The painting was fun. I started with the stonework by initially carving in a stylized “S” onto the two keystones. I found a nice font on the web, flipped the image vertically and then printed it off on an ink-jet printer. With the letter now printed backwards, it was a simple matter to rub the back surface and leave a faint image directly on the wood. A sharp knife and a bit of wood burning then created the image into the wood. I suppose we could argue that the “S” is like the Sheraton chain, but I’m going with Sheridan.
The stone ledges and headers were initially painted a light grey and then were covered with multiple “washes” of a sand coloured beige, yellow ochre and light grey. I then finished them up with some age related “stains” of yellow ochre, burnt sienna and asphaltum in the corners and “dripping” down the edges.
The mortar between the bricks was painted first with a light grey. I then dabbed more than brushed on a brown/red combination followed by some grey and yellow ochre. The dabbing was effective in giving the bricks a mottled look…I was careful to dab the colours randomly.
Now the kicker: I remembered using an antiquing stain back ( way back ) when Peggy and I dabbled in ceramic painting. I’m not sure how to describe this but I’m sure that it still can be purchased at ceramic shops or hobby shops. It’s black, looks similar to a wood gel-type stain and has a slight solvent smell. With a bit on the end of an artists brush, I dabbed an area of several bricks with this black stain and then wiped it off with a paper towel. I used the same stain on the stonework, but in that case I painted the complete stone and then wiped off the stain.
Here are some pictures that show the “before” with just the acrylic paints and the “after” with the stain applied. I’m pretty pleased with how it turned out and I’m looking forward to seeing how it looks with the urethane finish coat.
I’m afraid that I’m old enough to remember twisting the valve on the hot water radiator in order to get some heat into my apartment. Although I could have carved the radiator from memory, I referred to a few pictures before I started.
The radiator started as a rectangular block of basswood. I scored the block with about 3/16″ deep saw cuts all around just using a handsaw and later I rounded the block on the top and bottom. This created the various segments to the radiator.
Following that, I rounded the front and back of each individual segment leaving a high point in the centre of each. With some scrap basswood, I made a couple of legs with claw style feet and glued them in place. Also with scrap basswood, I carved some pipes with a valve on one of the pipes. The valve handle is just a couple of washers glued to a brass nail.
I wanted to make the radiator look like it was made from brass that had tarnished over time, so I mixed a couple of colours… Copper Penny and Burnt Umber…and covered everything except the pipes. I then took the Copper Penny colour and dry brushed over the whole thing so the the high points would look more brass like and less tarnished. The pipes were just painted a beige colour with a little rusty brown around the joints.
I had completed a little valence for the window some time ago and painted it up and added some brass nails in the “upholstered” diamond panels. The two pieces look pretty good together.
Well, I guess that I’m on a bit of a roll having not done anything creative for some time. It’s actually Thanksgiving weekend here in Canada, so I’m painting in between eating too much turkey and goodies…and napping…eating turkey makes you tired ( at least that’s the story that I’m going with ).
Here are the three little dogs in their new colours. Once the acrylic paint is cured a bit more, I’ll add a final urethane coating for sealing things up.
Here’s how they’ll look when they’re all together inspecting Wendell’s cleaning efforts. I should mention that the first little dog that Peggy and I had was a white Westie just like the one I’ve carved…his name was Angus MacGregor. Angus once had an altercation with a skunk and after I bathed him in tomato juice to get rid of the smell, he was pink for several months.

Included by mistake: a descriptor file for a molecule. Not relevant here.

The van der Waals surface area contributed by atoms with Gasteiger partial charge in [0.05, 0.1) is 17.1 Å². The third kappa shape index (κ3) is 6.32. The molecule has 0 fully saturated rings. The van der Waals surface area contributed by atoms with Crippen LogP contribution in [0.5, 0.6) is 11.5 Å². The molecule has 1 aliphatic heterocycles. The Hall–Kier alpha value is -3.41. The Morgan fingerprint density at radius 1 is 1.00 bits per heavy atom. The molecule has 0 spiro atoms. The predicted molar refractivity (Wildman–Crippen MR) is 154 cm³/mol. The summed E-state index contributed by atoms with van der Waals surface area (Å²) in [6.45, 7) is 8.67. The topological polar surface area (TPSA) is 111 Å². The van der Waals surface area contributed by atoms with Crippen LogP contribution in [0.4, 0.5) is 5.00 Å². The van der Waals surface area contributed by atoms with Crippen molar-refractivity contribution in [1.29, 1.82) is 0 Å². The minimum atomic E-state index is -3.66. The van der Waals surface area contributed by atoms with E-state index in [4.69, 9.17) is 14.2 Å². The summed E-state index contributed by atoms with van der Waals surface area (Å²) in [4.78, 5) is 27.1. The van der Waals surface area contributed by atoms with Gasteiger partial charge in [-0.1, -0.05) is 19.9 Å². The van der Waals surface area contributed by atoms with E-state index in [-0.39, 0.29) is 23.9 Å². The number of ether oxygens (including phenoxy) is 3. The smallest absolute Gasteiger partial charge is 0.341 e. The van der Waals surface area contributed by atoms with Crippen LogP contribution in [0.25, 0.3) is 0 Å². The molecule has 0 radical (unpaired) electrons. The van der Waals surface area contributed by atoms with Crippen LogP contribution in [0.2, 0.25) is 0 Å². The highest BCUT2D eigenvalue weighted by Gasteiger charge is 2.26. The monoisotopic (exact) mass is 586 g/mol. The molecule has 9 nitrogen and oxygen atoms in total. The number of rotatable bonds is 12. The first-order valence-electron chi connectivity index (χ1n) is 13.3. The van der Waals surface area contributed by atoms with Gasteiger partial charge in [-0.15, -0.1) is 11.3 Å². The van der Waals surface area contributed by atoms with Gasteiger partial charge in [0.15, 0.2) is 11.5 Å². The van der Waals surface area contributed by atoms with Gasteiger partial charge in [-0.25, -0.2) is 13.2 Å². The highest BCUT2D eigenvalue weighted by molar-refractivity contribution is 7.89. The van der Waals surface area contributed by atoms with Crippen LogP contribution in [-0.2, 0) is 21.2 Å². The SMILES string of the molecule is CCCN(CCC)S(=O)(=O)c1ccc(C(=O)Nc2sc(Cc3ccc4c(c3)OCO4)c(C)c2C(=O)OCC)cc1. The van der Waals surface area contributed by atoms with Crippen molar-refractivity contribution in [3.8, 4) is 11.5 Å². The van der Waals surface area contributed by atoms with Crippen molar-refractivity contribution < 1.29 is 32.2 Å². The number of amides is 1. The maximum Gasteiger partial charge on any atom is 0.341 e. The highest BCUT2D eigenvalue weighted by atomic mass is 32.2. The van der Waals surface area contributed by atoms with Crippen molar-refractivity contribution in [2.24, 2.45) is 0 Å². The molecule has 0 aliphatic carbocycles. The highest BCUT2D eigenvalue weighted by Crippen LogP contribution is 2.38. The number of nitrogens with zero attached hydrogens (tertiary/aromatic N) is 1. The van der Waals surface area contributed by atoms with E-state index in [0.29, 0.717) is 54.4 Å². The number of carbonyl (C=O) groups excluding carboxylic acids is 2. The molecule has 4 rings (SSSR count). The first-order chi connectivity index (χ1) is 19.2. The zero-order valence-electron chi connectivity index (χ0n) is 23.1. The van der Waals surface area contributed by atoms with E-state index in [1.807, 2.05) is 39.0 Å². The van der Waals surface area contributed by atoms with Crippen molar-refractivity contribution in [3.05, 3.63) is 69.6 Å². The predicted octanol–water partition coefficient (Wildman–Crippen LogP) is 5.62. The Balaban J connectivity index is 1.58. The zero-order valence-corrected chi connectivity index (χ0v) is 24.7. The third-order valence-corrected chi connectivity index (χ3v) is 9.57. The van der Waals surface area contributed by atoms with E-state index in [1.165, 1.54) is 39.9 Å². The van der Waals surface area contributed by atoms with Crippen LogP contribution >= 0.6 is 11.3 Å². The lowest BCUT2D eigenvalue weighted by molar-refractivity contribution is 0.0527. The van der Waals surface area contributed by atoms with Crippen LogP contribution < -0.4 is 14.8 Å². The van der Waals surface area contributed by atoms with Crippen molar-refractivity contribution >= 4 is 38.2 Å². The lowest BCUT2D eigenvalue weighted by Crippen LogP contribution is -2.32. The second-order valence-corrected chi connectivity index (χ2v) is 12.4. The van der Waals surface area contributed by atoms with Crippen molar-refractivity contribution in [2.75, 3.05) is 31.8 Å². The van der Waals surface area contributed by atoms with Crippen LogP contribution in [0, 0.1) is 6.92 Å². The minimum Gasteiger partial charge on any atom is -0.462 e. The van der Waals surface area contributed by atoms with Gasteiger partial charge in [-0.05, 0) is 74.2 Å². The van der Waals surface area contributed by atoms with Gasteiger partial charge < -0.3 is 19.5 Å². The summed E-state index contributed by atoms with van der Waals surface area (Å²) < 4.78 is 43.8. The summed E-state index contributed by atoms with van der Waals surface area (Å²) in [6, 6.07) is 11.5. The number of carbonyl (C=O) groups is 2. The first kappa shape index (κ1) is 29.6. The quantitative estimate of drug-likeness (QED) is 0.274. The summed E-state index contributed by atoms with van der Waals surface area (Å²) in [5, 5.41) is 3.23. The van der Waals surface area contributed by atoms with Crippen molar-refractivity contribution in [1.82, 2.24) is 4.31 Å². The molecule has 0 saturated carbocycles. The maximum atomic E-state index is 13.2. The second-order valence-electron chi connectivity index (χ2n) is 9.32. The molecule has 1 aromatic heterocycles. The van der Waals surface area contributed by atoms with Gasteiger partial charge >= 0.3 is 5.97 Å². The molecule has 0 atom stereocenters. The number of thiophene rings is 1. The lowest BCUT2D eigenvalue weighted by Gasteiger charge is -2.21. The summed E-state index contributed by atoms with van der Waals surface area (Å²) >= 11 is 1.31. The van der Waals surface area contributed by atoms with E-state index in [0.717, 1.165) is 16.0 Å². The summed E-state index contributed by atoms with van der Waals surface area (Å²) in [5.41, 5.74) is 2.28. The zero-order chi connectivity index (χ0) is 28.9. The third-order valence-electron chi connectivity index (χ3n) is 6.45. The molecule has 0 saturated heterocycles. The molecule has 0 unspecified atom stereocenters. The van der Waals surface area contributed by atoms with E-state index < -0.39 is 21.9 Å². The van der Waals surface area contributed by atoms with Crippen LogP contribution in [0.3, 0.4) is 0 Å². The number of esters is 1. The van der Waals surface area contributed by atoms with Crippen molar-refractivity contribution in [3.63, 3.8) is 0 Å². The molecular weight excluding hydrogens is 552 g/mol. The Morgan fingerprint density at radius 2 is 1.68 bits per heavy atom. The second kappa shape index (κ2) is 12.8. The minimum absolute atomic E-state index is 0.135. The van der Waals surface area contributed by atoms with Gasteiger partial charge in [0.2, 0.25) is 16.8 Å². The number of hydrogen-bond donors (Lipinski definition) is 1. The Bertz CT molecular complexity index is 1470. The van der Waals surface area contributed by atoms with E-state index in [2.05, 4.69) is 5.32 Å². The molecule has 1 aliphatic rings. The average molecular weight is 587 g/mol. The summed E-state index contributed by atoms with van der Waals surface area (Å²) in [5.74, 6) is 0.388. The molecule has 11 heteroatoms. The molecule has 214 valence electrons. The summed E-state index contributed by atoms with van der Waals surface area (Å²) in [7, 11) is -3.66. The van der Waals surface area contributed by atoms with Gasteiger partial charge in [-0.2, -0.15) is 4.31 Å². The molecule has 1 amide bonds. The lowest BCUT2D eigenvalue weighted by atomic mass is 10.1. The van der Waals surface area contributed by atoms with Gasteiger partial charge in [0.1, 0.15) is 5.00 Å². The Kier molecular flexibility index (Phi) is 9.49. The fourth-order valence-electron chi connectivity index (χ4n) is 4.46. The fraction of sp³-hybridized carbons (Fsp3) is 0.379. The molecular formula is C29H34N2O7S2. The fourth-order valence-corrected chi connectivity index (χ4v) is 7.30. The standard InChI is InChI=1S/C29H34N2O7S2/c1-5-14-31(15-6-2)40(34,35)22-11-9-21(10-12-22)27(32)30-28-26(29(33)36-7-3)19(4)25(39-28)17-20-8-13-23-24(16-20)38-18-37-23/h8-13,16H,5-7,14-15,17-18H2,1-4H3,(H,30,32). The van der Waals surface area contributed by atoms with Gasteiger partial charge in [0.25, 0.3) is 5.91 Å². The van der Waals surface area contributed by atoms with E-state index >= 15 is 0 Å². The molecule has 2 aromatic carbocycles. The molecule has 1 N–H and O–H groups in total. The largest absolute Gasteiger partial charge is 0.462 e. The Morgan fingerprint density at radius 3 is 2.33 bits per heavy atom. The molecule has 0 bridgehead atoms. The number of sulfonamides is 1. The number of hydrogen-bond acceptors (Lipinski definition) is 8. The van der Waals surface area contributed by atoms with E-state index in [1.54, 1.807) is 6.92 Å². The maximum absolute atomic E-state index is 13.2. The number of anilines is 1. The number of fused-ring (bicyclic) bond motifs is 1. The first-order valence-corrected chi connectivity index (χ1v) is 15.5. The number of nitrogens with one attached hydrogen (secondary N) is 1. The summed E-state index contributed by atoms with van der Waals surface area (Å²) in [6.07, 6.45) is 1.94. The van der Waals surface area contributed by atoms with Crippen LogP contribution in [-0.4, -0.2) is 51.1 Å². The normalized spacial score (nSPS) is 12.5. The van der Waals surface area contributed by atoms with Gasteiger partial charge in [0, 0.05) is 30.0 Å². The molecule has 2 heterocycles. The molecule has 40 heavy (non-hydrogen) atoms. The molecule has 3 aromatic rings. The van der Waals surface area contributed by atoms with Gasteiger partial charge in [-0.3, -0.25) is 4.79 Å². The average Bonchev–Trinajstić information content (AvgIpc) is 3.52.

Well, the furnace came on this morning so I’d say that summer is over. But that’s not all bad as it means a return to the workshop on a more consistent basis.
So, this past couple of weeks has seen me back at the painting of Wendell the window-washer. Here’s how things are looking with the usual acrylic paint “washes” followed by some dry-brushing. The colours used included linen, asphaltum, raw umber, yellow ochre, flesh tone with a little extra pink and brown added, midnight blue, payne’s grey and light grey.
I apologize for not keeping you better informed of my progress. Spring is a busy time around here!
I had some fun in carving the rag that the window cleaner is using. I should mention that the little fellow has adopted the name of Wendell. He looks like Mervin from Mervin-the-Mover fame and we suspect that they’re probably brothers.
The cloth rag was carved so that Wendell’s fingers and thumb would be covered somewhat by it. I did this by etching the hand with artist’s lead and then letting that lead imprint the wood that needed to be removed.
I also sanded smooth the surface of the rag to match where the plane of the window would be.
After adding a number of folds in the cloth and some deeper grooves in the side that would be wiping the window, I painted a gingham cloth pattern that would emphasize the various directions of the cloth and where it would be stretched and crushed. Finally, I applied a good amount of epoxy on the wiping surface and pressed it up against a piece of glass that I had waxed. The waxed surface allowed me to break away the cloth from the glass leaving a fairly smooth surface. Then with a bit of fine sanding ( 600 grit ) and some polishing ( 1200 grit ) I applied urethane to give the epoxy a gloss like it was wet and sudsy against the glass that was being cleaned. Turned out pretty well, I think.
Next, it was time to tackle the bucket Wendell would hold. It was pretty straight forward carving the bucket…I added a few “dents” and some raised ribbing along the top, bottom and side seam. I used some copper to make two small posts for the handle to attach. The handle was a drilled out piece of basswood and the “ropes” are twined light wire.
It really started looking like an old bucket when I applied adhesive backed aluminum tape. Once the tape was on and burnished in place, I used a centre punch to make small rivets along the ribbing.
With some epoxy that I intentionally “foamed” by constant stirring, I added a thick layer of “suds” into the shallow depression that I had carved in the top of the bucket. Once it was cured, I drilled out a hole to place a carved “squeegee.”
Then came the fun part. I used payne’s grey as a wash over the entire aluminum surface to give it some age, added some yellow ochre, a rusty brown and some raw sienna to make it look worn and dirty. After I painted Wendell’s logo, I used a razor knife to scratch away some of the paint to make it look like it had chipped and worn over time. Lots of fun.